In general, in my painting the approach I followed in the masking/pouring process was:
- Whites first
- Followed by light yellows
- Followed by warm yellows and yellow greens
- Followed by oranges and greens
- Followed by darker greens and blues
- Followed by indigo and cinerous blue (also spattered in areas for additional texture)
Which is basically moving through both sides of the color wheel starting at yellow all the while working my neutrals (grays/browns) out and correcting them layer by layer. It took me about 6-7 layers to get something pleasing. I then removed all of the masking fluid and here is the result:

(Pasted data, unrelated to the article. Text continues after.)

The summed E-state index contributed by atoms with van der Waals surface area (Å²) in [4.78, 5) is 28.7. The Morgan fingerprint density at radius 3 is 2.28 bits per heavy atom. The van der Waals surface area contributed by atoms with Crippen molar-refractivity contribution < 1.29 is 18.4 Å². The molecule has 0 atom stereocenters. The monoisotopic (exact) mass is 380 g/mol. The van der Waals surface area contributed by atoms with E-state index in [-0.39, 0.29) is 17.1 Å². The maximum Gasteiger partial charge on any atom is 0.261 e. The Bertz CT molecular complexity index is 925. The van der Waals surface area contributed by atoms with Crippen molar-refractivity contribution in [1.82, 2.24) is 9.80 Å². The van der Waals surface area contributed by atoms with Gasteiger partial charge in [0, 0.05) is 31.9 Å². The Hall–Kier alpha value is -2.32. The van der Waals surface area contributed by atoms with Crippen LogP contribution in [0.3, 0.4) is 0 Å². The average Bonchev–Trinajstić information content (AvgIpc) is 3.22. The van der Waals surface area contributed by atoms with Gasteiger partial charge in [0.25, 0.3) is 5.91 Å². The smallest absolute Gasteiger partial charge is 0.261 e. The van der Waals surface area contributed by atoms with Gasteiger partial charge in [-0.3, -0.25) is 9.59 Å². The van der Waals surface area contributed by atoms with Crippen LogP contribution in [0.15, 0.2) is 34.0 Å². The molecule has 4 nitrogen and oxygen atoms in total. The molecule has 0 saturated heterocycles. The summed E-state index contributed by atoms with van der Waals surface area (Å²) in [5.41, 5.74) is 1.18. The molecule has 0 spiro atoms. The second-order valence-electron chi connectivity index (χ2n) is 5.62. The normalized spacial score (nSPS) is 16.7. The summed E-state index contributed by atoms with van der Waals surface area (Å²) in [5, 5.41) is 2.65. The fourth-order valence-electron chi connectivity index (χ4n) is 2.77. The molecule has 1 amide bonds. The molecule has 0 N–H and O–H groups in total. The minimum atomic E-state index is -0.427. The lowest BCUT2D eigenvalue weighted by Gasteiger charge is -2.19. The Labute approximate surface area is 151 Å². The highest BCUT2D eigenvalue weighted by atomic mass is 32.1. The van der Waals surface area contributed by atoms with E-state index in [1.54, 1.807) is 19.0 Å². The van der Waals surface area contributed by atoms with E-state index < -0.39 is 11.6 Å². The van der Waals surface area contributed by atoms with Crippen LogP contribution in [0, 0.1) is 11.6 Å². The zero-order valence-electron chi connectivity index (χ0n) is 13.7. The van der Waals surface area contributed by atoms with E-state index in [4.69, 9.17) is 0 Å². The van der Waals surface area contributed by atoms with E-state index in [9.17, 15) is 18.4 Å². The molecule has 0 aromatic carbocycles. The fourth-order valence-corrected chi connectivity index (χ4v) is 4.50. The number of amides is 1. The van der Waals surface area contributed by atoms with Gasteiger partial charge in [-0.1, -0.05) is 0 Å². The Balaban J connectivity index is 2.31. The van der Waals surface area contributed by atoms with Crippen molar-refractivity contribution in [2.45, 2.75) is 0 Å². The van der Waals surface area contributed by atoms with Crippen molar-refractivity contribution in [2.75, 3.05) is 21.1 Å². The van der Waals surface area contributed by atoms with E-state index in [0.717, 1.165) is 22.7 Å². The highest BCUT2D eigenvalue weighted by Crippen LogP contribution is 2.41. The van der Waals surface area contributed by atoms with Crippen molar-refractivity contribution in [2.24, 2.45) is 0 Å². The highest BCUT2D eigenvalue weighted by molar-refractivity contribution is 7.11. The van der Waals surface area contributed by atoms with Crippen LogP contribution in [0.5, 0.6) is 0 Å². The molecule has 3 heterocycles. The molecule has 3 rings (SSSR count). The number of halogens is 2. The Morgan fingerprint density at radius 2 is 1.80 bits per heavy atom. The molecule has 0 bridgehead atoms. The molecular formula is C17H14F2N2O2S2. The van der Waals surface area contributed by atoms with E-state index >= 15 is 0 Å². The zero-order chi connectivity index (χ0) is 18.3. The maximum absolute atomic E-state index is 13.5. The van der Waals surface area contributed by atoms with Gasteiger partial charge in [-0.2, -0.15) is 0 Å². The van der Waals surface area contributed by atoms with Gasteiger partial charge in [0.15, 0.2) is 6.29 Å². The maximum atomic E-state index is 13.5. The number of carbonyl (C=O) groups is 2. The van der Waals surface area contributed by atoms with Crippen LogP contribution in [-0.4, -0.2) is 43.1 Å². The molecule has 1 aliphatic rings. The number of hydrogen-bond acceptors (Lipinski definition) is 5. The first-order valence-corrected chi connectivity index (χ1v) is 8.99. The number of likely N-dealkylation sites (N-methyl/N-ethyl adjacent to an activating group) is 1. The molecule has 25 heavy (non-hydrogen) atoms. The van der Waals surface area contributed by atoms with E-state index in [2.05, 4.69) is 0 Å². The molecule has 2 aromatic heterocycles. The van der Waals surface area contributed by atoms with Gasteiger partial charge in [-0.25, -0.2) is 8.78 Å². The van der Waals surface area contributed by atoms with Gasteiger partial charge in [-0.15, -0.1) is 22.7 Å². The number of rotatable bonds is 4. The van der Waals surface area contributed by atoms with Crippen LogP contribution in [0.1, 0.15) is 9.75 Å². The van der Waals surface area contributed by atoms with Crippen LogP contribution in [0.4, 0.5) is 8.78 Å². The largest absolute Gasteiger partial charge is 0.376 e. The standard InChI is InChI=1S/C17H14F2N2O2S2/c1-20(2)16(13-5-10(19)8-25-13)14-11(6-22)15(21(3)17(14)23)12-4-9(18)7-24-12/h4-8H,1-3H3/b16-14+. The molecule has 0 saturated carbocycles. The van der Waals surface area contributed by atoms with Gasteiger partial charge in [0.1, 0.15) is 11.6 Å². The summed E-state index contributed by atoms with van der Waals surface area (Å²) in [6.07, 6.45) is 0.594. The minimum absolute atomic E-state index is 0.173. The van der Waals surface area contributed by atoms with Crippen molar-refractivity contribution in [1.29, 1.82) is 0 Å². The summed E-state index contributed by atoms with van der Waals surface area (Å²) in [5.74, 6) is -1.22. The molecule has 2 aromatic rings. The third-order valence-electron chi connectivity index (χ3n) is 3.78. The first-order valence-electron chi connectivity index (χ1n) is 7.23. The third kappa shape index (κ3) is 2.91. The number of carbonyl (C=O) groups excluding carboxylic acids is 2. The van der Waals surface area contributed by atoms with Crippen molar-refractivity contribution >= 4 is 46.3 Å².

At this stage I can say I like what I have gotten but I can already tell that the left area needs to be darker so it doesn't compete with the center of interest (the sunlit area and boat near the middle of the painting). The trees on the left need better definition too. I also see way too many lights (I masked those areas too early) and will need to darken some. I also should have had at least 3 layers on those posts, not just one and I may need some more spatter in areas to give texture. I also want to soften some edges. Do not worry, it's all about corrections now. Stay tuned for the final.